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CRPC vs. CFP: Designations for Financial Advisors


When looking for a financial advisor, it can be helpful to know the difference between some of the professional designations you might encounter. Chartered Retirement Planning Counselor (CRPC) and Certified Financial Planner (CFP) are two common professional designations that many financial advisors hold. The requirements for the CFP are more difficult to complete, and a CFP will generally understand a broad range of financial matters, ranging from budgeting and saving to tax and estate planning. A CRPC, by comparison, is typically held by an advisor early in his or her career and will have expertise focused on retirement planning. This article will review the key differences between the CRPC vs. CFP designations for financial advisors.

A financial advisor who holds a certification in a specific area can help you address those needs and goals.

What Is a CFP?

The CFP certificate is one of the better-known and more highly regarded financial advisor certifications. It is overseen by the CFP Board, which requires certificate-holders to possess significant previous educational and work experience and pass a challenging exam. CFPs must also follow a strict code of ethics, including acknowledging the duty to act as a fiduciary for clients.

CFP applicants also have to pass a background check to screen for any previous criminal cases, customer complaints, disciplinary actions or employment problems. Prerequisites include a four-year degree from an accredited university and at least 6,000 hours of prior experience in the financial services business.

CFP applicants also have to complete a separate college-level capstone course in financial planning from a CFP Board-approved provider. Each of several modules in the course has its own exam. This course typically requires another one to three months of study. Some applicants with pre-existing professional licenses, such as attorneys and accountants, can qualify for a shorter capstone course.

Next is the six-hour CFP exam, a notoriously challenging test consisting of 170 questions on a wide range of financial advisory topics. These include creating a financial plan and saving for retirement as well as managing an investment portfolio, protecting assets with insurance and tax and estate planning.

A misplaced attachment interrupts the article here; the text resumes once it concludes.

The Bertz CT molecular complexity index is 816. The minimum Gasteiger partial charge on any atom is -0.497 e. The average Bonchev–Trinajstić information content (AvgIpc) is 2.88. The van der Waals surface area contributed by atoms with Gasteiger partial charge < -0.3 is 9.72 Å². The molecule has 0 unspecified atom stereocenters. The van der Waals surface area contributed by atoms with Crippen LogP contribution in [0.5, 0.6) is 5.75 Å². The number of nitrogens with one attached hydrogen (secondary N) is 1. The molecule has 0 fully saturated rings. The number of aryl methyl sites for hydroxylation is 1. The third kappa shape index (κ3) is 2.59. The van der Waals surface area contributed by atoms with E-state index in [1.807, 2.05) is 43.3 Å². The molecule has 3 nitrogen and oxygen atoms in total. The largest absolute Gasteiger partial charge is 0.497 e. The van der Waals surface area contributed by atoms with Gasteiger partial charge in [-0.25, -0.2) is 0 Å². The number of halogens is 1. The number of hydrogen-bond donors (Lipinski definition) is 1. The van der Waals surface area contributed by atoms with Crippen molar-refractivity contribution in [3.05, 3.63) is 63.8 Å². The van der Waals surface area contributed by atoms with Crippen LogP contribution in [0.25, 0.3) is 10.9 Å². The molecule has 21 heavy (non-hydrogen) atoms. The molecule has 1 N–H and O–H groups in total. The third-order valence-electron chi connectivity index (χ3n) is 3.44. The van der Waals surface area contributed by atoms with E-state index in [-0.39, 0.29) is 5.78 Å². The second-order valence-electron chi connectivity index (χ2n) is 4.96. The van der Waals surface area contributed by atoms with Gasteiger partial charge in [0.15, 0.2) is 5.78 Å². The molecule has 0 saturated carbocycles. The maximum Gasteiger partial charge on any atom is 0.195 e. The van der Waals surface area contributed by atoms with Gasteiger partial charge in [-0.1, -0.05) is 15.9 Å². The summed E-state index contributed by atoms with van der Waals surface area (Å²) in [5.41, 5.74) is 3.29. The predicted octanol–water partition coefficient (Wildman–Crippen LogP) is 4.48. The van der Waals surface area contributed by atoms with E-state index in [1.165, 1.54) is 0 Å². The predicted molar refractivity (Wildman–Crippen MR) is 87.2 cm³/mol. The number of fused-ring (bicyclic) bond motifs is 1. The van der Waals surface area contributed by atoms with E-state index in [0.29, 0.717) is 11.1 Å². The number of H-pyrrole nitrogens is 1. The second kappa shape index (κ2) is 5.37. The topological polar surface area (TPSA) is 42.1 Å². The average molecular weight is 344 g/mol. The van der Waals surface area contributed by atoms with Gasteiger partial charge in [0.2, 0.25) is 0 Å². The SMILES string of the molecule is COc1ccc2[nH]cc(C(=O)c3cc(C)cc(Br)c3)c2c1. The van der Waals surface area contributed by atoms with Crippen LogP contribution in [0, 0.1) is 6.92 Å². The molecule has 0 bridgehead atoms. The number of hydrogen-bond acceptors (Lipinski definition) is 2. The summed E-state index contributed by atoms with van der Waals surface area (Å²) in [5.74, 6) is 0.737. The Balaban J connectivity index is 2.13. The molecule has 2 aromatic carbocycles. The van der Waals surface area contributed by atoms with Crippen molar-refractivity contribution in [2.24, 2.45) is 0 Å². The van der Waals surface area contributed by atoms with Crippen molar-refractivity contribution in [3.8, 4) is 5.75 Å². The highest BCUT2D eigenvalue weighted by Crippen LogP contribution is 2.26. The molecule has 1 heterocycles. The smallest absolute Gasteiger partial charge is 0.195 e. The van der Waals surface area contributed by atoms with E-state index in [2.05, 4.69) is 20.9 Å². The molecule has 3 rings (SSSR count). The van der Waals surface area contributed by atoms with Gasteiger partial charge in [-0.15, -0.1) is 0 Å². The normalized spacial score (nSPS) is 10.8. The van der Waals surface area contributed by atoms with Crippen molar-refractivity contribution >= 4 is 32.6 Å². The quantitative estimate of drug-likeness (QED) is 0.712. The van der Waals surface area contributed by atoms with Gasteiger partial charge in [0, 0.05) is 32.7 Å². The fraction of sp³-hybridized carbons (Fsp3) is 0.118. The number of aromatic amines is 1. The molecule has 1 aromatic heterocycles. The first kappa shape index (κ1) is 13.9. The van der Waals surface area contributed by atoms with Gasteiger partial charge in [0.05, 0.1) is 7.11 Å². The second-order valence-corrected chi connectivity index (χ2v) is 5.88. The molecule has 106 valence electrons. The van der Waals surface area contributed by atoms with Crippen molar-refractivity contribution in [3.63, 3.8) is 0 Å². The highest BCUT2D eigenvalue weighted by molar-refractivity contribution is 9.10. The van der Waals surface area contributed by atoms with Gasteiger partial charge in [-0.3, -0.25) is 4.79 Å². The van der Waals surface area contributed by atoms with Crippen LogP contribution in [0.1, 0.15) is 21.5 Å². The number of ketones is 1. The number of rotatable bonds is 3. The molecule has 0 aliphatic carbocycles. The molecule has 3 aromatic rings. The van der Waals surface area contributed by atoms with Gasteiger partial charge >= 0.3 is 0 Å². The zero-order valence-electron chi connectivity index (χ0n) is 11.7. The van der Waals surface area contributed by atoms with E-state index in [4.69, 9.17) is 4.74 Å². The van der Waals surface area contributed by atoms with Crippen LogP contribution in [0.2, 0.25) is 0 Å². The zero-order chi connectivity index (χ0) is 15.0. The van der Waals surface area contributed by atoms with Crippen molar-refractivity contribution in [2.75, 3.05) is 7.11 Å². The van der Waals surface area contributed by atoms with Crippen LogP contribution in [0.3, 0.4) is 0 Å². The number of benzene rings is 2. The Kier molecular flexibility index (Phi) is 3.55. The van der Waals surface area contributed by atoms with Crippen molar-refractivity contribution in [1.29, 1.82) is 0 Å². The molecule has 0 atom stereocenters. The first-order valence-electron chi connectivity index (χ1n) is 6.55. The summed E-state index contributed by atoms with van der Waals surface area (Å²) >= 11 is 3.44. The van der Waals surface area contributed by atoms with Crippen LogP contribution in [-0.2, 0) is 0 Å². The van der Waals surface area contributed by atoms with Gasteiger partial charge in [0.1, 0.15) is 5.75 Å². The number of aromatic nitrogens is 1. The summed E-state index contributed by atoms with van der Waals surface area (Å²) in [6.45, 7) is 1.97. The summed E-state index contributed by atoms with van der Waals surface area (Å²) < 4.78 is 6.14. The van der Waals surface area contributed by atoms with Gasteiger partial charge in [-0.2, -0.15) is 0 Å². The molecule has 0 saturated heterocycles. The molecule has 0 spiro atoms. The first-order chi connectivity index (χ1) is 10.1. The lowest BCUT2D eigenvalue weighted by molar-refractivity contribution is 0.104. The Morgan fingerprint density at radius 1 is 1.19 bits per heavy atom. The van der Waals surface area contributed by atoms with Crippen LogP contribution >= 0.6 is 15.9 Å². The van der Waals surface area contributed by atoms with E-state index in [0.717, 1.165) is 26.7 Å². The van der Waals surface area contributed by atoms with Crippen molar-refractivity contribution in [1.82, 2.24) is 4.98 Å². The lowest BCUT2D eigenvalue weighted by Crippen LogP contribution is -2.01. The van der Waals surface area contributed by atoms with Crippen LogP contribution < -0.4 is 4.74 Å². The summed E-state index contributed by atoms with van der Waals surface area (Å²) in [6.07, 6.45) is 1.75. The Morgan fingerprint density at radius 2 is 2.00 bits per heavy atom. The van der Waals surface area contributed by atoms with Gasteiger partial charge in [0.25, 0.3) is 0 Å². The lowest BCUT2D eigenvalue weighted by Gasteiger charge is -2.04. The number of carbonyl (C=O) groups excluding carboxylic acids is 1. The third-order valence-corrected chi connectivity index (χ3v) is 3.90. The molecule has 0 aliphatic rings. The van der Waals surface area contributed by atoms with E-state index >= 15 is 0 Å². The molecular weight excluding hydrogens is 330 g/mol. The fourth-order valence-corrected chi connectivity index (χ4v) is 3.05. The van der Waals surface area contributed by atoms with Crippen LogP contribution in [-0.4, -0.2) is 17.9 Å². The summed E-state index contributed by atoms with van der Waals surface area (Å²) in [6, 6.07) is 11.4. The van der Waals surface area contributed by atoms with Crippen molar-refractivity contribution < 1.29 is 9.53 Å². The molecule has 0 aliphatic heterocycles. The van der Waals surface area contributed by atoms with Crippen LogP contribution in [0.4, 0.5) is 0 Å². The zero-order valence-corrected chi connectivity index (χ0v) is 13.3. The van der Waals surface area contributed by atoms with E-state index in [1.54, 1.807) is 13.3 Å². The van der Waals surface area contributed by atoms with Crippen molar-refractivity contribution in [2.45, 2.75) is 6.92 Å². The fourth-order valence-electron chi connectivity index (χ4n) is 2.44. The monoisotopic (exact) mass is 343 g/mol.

Before getting their CFP certificate, applicants who pass the test have to agree to a code of ethics that, among other things, requires them to adhere to a standard of fiduciary duty. This means they will put their clients’ interests before theirs in recommending investments. Other advisors may follow a less strict suitability standard, which may permit them to recommend investments that generate more profits for them at their clients’ cost.

Many CFPs are fee-only advisors, meaning they are compensated only by fees charged to their clients. Fees may be flat fees for a particular service, such as creating a financial plan, or calculated as a percentage of the investment assets they are managing. Some CFPs may also receive commissions on investments purchased by their clients.

Situations Where a CFP Can Be Especially Helpful

The scope and depth of training that a CFP receives means that such a professional can offer insight and guidance to clients facing numerous financial challenges and questions. Here are a few of them:

  • Tax planning
  • Estate planning
  • Retirement planning
  • Insurance planning
  • Investment management

What Is a CRPC?

A client reviewing their financial plan with their CRPC.

As opposed to a CFP, the CRPC is offered as a certificate to advisors who are starting their careers by the College for Financial Planning, which is part of Kaplan. It focuses on helping advisors become expert in helping their clients prepare for retirement.

CRPC applications have no specific prerequisites for education or work experience. However, they do have to complete a course of study on topics including assessing needs before and after retirement, investment management, Social Security, taxes and estate planning.